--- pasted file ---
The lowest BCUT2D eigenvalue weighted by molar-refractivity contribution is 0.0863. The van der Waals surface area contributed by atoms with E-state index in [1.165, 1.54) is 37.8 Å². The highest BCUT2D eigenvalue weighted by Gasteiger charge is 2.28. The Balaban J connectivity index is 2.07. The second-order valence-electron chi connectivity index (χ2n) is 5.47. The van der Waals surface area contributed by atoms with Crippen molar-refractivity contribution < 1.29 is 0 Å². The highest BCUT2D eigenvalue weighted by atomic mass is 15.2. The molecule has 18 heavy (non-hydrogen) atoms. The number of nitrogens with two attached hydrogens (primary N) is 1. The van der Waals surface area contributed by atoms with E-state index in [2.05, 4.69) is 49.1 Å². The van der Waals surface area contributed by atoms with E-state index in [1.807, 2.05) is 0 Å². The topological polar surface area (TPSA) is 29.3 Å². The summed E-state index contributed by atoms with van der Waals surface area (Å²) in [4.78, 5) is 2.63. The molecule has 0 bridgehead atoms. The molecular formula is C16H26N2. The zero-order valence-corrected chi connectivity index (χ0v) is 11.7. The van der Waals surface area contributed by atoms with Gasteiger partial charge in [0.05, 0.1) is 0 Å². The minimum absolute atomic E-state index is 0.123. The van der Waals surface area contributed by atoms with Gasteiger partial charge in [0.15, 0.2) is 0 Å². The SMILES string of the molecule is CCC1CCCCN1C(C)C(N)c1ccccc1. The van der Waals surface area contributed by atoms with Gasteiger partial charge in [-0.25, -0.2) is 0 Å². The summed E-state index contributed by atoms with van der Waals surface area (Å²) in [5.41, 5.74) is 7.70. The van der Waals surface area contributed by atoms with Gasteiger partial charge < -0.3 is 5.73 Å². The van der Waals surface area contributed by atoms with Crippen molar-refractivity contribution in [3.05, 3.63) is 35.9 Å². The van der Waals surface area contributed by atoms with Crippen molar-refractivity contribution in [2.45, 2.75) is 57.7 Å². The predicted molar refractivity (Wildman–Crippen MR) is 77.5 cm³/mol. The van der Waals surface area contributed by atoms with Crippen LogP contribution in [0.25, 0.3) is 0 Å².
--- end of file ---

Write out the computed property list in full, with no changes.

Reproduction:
The lowest BCUT2D eigenvalue weighted by molar-refractivity contribution is 0.0863. The van der Waals surface area contributed by atoms with E-state index in [1.165, 1.54) is 37.8 Å². The highest BCUT2D eigenvalue weighted by Gasteiger charge is 2.28. The Balaban J connectivity index is 2.07. The second-order valence-electron chi connectivity index (χ2n) is 5.47. The van der Waals surface area contributed by atoms with Crippen molar-refractivity contribution < 1.29 is 0 Å². The highest BCUT2D eigenvalue weighted by atomic mass is 15.2. The molecule has 18 heavy (non-hydrogen) atoms. The number of nitrogens with two attached hydrogens (primary N) is 1. The van der Waals surface area contributed by atoms with E-state index in [2.05, 4.69) is 49.1 Å². The van der Waals surface area contributed by atoms with E-state index in [1.807, 2.05) is 0 Å². The topological polar surface area (TPSA) is 29.3 Å². The summed E-state index contributed by atoms with van der Waals surface area (Å²) in [4.78, 5) is 2.63. The molecule has 0 bridgehead atoms. The molecular formula is C16H26N2. The zero-order valence-corrected chi connectivity index (χ0v) is 11.7. The van der Waals surface area contributed by atoms with Gasteiger partial charge in [0.05, 0.1) is 0 Å². The minimum absolute atomic E-state index is 0.123. The van der Waals surface area contributed by atoms with Gasteiger partial charge in [0.15, 0.2) is 0 Å². The SMILES string of the molecule is CCC1CCCCN1C(C)C(N)c1ccccc1. The van der Waals surface area contributed by atoms with Gasteiger partial charge in [-0.25, -0.2) is 0 Å². The summed E-state index contributed by atoms with van der Waals surface area (Å²) in [5.41, 5.74) is 7.70. The van der Waals surface area contributed by atoms with Gasteiger partial charge < -0.3 is 5.73 Å². The van der Waals surface area contributed by atoms with Crippen molar-refractivity contribution in [3.05, 3.63) is 35.9 Å². The van der Waals surface area contributed by atoms with Crippen molar-refractivity contribution in [2.45, 2.75) is 57.7 Å². The predicted molar refractivity (Wildman–Crippen MR) is 77.5 cm³/mol. The van der Waals surface area contributed by atoms with Crippen LogP contribution in [0.25, 0.3) is 0 Å².